Wednesday, December 30, 2015

Not every post can be uplifting

Ladies and gentlemen, there is no other way to put this: I am losing my hair.

For more than obvious reasons, this is devastating to me.

My hair was the only thing about me that I ever consistently thought was pretty...the only aspect of my appearance that really made me proud.

And now it's falling out in handfulls.

And I don't know why.

As you can see, my scalp is red and irritated. It's itchy or painful often.

The itchy/painful feelings only became apparent to me over the last month or so.

I'm not sure how recently I started balding. The spot is on the back of my head, so it took my hairdresser pointing it out with a big mirror for me to see.

Has this ever happened to you?

Perhaps you can shed some light?

Is this the dysautonomia? The birth control pills? I am presently on antidepressants, a proton pump inhibitor, and birth control...all of which can cause hair loss.

My parents say it's stress - but I don't think stress causes red scalp and scalp pain...

I'm really hurting today, readers.

Really upset.

I can't articulate how much this hurts and scares me...

I guess sometimes a picture (or two) is worth a thousand words?

Monday, December 28, 2015

The 30-Minute Mile

Never in my 34 years of life did I think I'd brag about a 30-minute mile.

Even as an asthmatic kid, I could still fight the blackout with my inhaler long enough to eek out a 12-minute-or-so mile. And hell, up to and until July of this year, even taking my typical, leisured nature walk, I'd average around 18 minutes.

So if you'd told me then - in fifth grade, in the fifth month of this year - that I'd be all bragadocious about a 30-minute mile, I'da toldja you were nuttier than Planter's Pistachios.

And then, there came JULY.

If my Life were a screenplay, the first 34 years would be what is often referred to as Act 1 of the 3-Act structure, wherein we get to know the characters and surroundings - you know, the basics: who is sleeping with whom, who is really so-and-so's long-lost brother, who is secretly a scumbag successfully masquerading as a sweetheart... that kind of thing.

For us screenwriters, it's called establishing the stasis, and, as every good screenwriter knows, into every stasis, a conflict must fall.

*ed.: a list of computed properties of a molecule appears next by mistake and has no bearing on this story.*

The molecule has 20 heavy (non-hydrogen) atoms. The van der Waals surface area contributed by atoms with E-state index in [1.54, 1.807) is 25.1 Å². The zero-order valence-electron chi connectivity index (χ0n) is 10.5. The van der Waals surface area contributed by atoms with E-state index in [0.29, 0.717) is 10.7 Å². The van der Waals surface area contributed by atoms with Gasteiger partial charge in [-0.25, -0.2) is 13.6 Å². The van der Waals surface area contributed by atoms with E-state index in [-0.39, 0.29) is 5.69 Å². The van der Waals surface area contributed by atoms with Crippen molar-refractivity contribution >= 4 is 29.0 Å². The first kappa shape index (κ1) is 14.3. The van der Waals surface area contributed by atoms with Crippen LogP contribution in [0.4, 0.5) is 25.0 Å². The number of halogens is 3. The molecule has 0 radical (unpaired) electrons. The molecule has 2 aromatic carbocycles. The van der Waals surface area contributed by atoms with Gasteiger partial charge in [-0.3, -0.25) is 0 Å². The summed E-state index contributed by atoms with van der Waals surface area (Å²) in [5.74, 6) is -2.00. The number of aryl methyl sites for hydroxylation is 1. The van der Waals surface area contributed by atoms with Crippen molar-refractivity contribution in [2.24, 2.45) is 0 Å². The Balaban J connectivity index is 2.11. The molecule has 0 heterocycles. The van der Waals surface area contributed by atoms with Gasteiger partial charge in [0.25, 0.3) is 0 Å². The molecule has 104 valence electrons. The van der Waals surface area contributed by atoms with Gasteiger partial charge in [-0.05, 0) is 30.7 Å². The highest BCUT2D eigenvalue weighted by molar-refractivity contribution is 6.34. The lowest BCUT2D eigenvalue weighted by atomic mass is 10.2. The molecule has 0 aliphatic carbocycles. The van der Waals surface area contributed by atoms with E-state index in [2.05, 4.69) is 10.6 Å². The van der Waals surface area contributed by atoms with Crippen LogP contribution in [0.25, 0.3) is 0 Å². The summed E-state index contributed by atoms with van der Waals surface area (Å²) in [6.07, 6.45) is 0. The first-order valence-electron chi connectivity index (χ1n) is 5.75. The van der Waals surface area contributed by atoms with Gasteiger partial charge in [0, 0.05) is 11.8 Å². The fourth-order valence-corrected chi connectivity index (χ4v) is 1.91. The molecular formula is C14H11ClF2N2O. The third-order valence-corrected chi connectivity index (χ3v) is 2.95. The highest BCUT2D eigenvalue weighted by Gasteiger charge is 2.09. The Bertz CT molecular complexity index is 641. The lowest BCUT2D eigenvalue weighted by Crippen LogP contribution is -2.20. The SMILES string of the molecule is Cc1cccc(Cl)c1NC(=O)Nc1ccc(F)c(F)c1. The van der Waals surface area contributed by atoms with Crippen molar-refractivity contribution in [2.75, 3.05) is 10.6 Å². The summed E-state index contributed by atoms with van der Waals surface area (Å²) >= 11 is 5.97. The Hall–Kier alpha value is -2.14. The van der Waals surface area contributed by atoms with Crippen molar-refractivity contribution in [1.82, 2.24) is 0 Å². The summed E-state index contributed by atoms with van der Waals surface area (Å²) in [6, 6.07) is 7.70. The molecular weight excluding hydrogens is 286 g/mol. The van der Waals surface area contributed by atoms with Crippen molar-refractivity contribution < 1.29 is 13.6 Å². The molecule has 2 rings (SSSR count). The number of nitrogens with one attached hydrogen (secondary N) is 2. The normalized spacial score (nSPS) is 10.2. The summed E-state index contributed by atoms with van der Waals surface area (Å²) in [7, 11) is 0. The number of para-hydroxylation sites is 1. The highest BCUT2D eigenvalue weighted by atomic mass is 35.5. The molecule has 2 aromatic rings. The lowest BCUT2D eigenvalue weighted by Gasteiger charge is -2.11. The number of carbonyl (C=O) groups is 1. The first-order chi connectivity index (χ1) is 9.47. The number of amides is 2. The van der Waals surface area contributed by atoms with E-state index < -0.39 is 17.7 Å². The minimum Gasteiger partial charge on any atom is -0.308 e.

Thus, we enter Act 2.


It was at this point in my Life's play, that the "conflict" portion of the plot reared its stasis-shattering head in the form of blood, forced anorexia and a sudden inability to go more than five minutes without sweating, fainting, or otherwise feeling like I was going to fucking die.

Unbeknownst to and unwelcomed by The Lead (me, for those of you bad at theater and script analogies), Dysautonomia entered, stage right... and since then I've been praying for a denuement and Dysautonomia's exit, stage left.

But like all worthwhile adversaries, it seems this fucker just won't leave The Lead alone... which brings me to THE MILE...

Here we are - five months into Act 2 - and the conflict has left me, very literally, weak.

I've lost count of the doctors' visits, medications, hospitalizations, and days spent in the bed, too weak or sick or pained to move.

My 18-minute mile? Likely said, "Sayonara," around month three, but I was too busy being bedbound, writhing in agony to hear her depart.


Not much changed when I received my diagnosis, except that the crippling fear that had gripped me for months now had a name, and a "get cozy 'cause you're gonna have me for life" prognosis. In some ways, this made my life better: I could research this monster and find out how to best wound it. In some ways I was worse: knowing there's no cure for the plague infecting me robbed me of what little hope I'd managed to salvage.


Prior to Dysautonomia, I was a journalist, and, despite this disorder's crippling effects, the standards of that station still persist in me - the tenacity to uncover the truth, the refusal to take no for an answer, the unmitigated gall to put my foot in the door and absolutely refuse to remove it until I have had my say - these things remain.

And they are serving me well.

It typically takes a patient five years to be diagnosed with Dysautonomia.

I was diagnosed in five months.

Because if I had to knock on the door of every damned doctor in Georgia (and Florida, as it turns out), I was gonna be heard. I was gonna be seen. I was gonna be treated. I was gonna improve.

I found my diagnosis on my own, because no local doctor could make heads or tails of what was wrong with me (if they believed anything was wrong at all).

I took what I found to a doctor who'd listen and perform the tests I asked for.

The tests (whose brothers had all come back with negative, you're-perfectly-healthy-now-go-home results) finally started coming back in measurable "positives" - I say finally because finally we were running the right tests.

With the Dysautonomia diagnosis, I began to do what I've always done when I had a story or paper due - I researched.

I got my hands on every piece of credible literature I could find and I read it. And I marked it. And I returned to it for reference.

And in doing so an unexpected thing happened - I got some of my power back.

I got just a modicum of my momentum back.

Dysautonomia had hindered my health, but it hadn't claimed me.

I was - I am - still here.

And dammit, I can walk a mile.


Today, I began to write Act 3.